I have read as much about Paleo as the average Joe who follows the diet pretty closely, and I understand it's diet principles to be mostly about quality of food. If you are heating grass fed beef and veggies in a microwave, I would say you are 99.99% there. If it's that big of a deal, eat it cold.

77877f762c40637911396daa19b53094

(78467)

on August 30, 2011
at 01:01 PM

eleven upvotes for an answers which jokes with the question somehow.

5bd7f43c7da83282bcb78e3aa33832e0

(266)

on February 27, 2013
at 05:53 PM

Working in an office isn't paleo either, but that's a lot more difficult to change than figuring out how to heat food without a microwave. Why did this post get 20 upvotes? You could respond to anything with that. Someone asking about what they should bring with them to lunch at work? Who cares, working in an office isn't paleo either! Might as well take bread and crackers!!

7
Efc949694a31043bfce9ec86e8235cd7

on November 10, 2010
at 11:11 PM

I'm not as concerned about microwaving, in general, as I am with the CONTAINER I use. Plastics, even deemed "microwave-safe", will leach nasties into your food (BPA, et al). Paper bowls will contribute a nice amount of tasty (GACK) chemical wax, as well.

I keep a microwave-safe stoneware (or glass) bowl/plate at work in which to nuke my grok noms. No more than 3-4 minutes total heating time, and resting period of 1 minute to allow the vibrating water molecules to relax.

C53665c3f012fa1ede91033b08a8a6e7

(2269)

on November 10, 2010
at 11:52 PM

There's these glass containers with snap-on plastic lids at Target and other places. They're not cheap, but they seal completely and you can remove the lid and cover the container with a paper towel to absorb explosions.

D738a5b2a67f3c36518a2ac9f32d27af

(821)

on November 11, 2010
at 07:09 AM

"Grok noms". Hee hee.

Bdf98e5a57befa6f0877f978ba09871c

on February 04, 2012
at 02:34 PM

+1 for "grok noms".

4
Ef9f83cb4e1826261a44c173f733789e

on November 10, 2010
at 06:40 PM

A small toaster oven may work for you. Not as fast as a microwave, but it would get the job done.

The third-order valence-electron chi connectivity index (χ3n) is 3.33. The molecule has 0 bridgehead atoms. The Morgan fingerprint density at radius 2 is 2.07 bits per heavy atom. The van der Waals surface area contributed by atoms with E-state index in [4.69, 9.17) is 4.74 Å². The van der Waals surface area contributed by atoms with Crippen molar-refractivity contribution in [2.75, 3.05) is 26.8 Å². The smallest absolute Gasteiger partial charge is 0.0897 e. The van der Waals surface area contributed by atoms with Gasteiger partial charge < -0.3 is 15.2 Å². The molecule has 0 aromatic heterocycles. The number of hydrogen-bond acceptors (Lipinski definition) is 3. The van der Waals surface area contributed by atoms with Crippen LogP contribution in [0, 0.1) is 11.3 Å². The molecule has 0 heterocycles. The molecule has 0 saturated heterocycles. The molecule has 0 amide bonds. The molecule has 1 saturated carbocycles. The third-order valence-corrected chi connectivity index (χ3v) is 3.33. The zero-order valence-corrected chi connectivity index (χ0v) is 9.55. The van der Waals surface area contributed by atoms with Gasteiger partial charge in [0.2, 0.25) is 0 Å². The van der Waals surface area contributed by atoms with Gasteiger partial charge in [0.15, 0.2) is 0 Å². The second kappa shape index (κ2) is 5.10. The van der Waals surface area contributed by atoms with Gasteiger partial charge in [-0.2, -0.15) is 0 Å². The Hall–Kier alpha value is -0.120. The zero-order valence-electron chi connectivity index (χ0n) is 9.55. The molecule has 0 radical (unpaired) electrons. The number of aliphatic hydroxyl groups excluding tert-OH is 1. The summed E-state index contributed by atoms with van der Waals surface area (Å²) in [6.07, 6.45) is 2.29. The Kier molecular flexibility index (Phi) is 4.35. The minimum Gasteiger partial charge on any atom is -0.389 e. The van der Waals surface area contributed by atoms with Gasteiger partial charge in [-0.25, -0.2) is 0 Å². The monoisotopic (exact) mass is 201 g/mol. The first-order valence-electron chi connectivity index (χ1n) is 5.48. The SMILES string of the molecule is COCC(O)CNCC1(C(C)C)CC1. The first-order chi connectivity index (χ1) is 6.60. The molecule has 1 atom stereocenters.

61852721b5ff3613f56f043fe890a679

(1172)

on November 10, 2010
at 07:20 PM

gotta go with the toaster oven - have done this successfully many times. foreman grill fails in many regards; a rice cooker will steam your food, which isn't a fun thing to do to nicely cooked meat. toaster ovens are great.

3
5e6a6f5c0fd3ab048f81c0a500206f41

on August 30, 2011
at 02:16 AM

eat it cold! i almost NEVER reheat my leftovers...for some reason i prefer them cold!

306905a32e76b5c0764a663ea7e88426

(1072)

on August 30, 2011
at 03:43 PM

Yup, nice and bloody cold sirloin salad. :)

9bca3c7a5a8a78433ce4a398b668aa4b

(287)

on August 30, 2011
at 12:39 PM

I agree... cold is best!!!

3
Medium avatar

(7073)

on November 10, 2010
at 06:53 PM

1) Get a portable grilling machine like George Foreman's - a small one that will fit on the counter top. All that needs to be done is whack on your meat (stored raw in the fridge). I also do vegetables like onions and tomatoes on it. Do not discard the fat that gets caught in the tray, pour it back on top of the meat. Pile some salad on the side and voila, paleo lunch.

The only problem I can see with this is that you will get complaints about the smell of the grilling from other workers/the boss (especially if you do not have an office kitchen?) Unless you are the boss, I suggest treating everyone to a grill and/or let co-workers use it too (they can make toasted sandwiches on it) and then you will be facing a win/win situation.

2) If grilling is completely out of the question then a small slow cooker/crock pot would be perfect. Put your (lightly cooked) meat in it in the morning and by lunch time it will have heated thoroughly and evenly and produced a glorious rich sauce. You can get very small crock pots that only need to be plugged in - easy.

Again, you may get complaints about the smell, but if you can position it in the office kitchen, then all should be good come lunch time.

1568416ef28477d1fa29046218d83ddd

(6235)

on November 10, 2010
at 07:02 PM

Let me just add that if you do go for a Foreman grill or the like that they are common in thrift shops so you don't have to spend a whole lot to get something for the office. I like the kind with removable plates, it makes cleaning easier.

21fd060d0796fdb8a4a990441e08eae7

(24543)

on November 10, 2010
at 08:59 PM

Alright, I'm buying one for the office. And I'm naming it Buddy Booboo.

Medium avatar

(7073)

on November 10, 2010
at 07:37 PM

oh, such a cute little thing, love the colour too ;)

21fd060d0796fdb8a4a990441e08eae7

(24543)

on November 10, 2010
at 07:11 PM

Grilling is out of the question, so I'm probably going to go with an even smaller slow cooker...http://www.amazon.com/Maxi-Matic-MST-250R-Cuisine-2-Quart-Round-Shaped/dp/B001TF1HAM/ref=sr_1_5?ie=UTF8&qid=1289415086&sr=8-5

D30ff86ad2c1f3b43b99aed213bcf461

on November 10, 2010
at 08:12 PM

Wook at duh widdle guy!! I want one and I don't even have a reason to buy one!

21fd060d0796fdb8a4a990441e08eae7

(24543)

on November 10, 2010
at 07:57 PM

Louisa--you're bio says that your kids are unschooled by you. What does that mean?